Episode 171.  Implants in the Kremlin’s Snack Machines?

Our guest, Ellen Nakashima, was coauthor of a Washington Post article that truly is a first draft of history, though not a chapter the Obama administration is likely to be proud of.  She and Greg Miller and Adam Entous chronicle the story of Russia’s information operations

What is the most surprising discovery a law firm partner makes when he jumps to the National Security Agency?  I direct that and other questions at Glenn Gerstell, who has just finished six months in the job as General Counsel at the National Security Agency.

In the news roundup, we begin, of course, with the fight between Apple and the Justice Department.  I open the discussion by reminding the audience that the war on terror cannot be a war on one of the world’s great religions and insisting that Apple remains a religion of peace.  Michael Vatis describes the Justice Department’s latest filing, and we trade for deep discovery, not only at the FBI but also at Apple.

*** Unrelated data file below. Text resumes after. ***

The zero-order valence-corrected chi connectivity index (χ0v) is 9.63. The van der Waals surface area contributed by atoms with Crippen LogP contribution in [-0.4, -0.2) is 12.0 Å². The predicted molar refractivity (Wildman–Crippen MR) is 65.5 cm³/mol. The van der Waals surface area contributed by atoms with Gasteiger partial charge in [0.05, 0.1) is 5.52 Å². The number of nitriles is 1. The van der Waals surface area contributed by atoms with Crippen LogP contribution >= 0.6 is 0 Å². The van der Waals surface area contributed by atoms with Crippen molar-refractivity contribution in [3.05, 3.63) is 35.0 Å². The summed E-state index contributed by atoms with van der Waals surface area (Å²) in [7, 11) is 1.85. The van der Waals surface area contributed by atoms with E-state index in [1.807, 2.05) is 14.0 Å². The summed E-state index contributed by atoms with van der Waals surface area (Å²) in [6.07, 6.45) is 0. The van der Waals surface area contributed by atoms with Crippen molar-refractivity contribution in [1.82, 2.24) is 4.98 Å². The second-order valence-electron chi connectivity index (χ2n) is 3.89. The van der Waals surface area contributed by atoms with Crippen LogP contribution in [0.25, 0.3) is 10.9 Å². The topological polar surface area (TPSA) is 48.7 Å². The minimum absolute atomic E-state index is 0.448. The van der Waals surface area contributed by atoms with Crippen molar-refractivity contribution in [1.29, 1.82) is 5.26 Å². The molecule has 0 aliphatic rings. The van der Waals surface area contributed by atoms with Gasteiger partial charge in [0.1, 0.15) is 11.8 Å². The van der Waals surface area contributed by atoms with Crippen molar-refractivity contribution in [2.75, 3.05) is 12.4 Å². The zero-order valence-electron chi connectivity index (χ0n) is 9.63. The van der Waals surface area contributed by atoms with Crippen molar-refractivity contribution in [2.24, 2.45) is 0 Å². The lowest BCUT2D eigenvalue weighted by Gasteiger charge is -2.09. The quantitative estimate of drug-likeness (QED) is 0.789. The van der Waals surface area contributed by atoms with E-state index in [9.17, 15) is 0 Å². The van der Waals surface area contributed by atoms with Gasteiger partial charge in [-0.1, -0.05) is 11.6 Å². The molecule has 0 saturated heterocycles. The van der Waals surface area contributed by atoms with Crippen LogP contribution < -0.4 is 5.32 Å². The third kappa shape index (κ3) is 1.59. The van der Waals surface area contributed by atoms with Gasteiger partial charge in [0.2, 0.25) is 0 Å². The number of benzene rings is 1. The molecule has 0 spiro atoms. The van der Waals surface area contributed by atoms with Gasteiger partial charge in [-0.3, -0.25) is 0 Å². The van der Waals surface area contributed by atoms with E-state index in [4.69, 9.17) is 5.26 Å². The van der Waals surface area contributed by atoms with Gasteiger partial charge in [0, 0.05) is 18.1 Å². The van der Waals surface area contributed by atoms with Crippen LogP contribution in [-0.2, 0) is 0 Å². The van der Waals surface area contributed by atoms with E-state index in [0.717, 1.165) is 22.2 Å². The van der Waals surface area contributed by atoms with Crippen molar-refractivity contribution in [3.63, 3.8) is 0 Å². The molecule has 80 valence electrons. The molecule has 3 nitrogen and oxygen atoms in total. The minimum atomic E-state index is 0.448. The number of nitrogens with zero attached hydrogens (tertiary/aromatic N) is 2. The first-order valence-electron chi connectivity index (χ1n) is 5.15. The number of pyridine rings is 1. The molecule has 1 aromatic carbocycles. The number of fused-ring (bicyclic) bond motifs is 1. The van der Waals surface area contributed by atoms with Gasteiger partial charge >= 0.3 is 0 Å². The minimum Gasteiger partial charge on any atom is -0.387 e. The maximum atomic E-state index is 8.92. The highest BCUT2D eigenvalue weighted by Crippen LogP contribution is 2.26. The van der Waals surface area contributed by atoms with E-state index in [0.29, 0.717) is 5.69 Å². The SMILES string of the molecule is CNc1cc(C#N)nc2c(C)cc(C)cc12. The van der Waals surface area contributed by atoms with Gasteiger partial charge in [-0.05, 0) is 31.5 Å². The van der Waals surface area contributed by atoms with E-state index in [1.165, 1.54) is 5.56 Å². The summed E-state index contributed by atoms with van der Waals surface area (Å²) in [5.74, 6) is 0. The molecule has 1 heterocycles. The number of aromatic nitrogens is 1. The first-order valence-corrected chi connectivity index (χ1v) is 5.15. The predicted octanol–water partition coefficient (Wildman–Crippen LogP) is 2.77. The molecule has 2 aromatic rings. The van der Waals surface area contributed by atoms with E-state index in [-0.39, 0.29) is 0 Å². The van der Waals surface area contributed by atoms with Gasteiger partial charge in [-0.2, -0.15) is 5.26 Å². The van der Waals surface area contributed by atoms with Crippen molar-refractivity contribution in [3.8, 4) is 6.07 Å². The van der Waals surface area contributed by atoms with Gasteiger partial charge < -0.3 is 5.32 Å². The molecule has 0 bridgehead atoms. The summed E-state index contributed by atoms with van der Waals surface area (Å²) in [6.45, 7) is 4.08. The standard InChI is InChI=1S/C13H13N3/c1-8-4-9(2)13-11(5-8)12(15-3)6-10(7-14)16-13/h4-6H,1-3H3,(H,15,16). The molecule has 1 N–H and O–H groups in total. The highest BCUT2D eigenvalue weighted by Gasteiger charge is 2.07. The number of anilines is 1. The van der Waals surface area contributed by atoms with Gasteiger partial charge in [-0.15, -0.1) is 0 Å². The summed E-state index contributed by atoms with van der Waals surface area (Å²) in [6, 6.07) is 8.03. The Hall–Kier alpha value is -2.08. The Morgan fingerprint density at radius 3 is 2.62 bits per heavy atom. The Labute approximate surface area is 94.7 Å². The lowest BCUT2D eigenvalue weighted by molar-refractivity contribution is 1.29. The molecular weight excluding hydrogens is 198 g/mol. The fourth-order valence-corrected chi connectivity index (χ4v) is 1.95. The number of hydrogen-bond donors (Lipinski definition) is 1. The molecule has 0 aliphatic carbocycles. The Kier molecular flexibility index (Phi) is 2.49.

Continue Reading Steptoe Cyberlaw Podcast – Interview with Glenn Gerstell

Our guests for Episode 68 include Julian Sanchez, senior fellow at the CATO Institute where he studies issues at the busy intersection of technology, privacy, and civil liberties, with a particular focus on national security and intelligence surveillance. They also include the entire May meeting of ISSA- NOVA, which kindly invited the Cyberlaw

I’ve long been an advocate for fewer restraints on how the private sector responds to hacking attacks.  If the government can’t stop and can’t punish such attacks, in my view the least it could do is not threaten the victims with felony prosecution for taking reasonable measures in self-defense.  I debated the topic with co-blogger

Our podcast this week unpacks the European Court of Justice ruling on the right to be forgotten.  We interview Peter Schaar, a proponent of the right to be forgotten and an eminent former data protection chief.  From 2003 to 2013 Peter was the Federal Commissioner for Data Protection and Freedom of Information.  He is

We begin the podcast with This week in NSA, but how long that feature will survive is in doubt.  Because what’s most newsworthy this week is that there was practically no news about NSA.  Or at least no new scandal stories.  The principal new release came from the US government and consisted of a FISA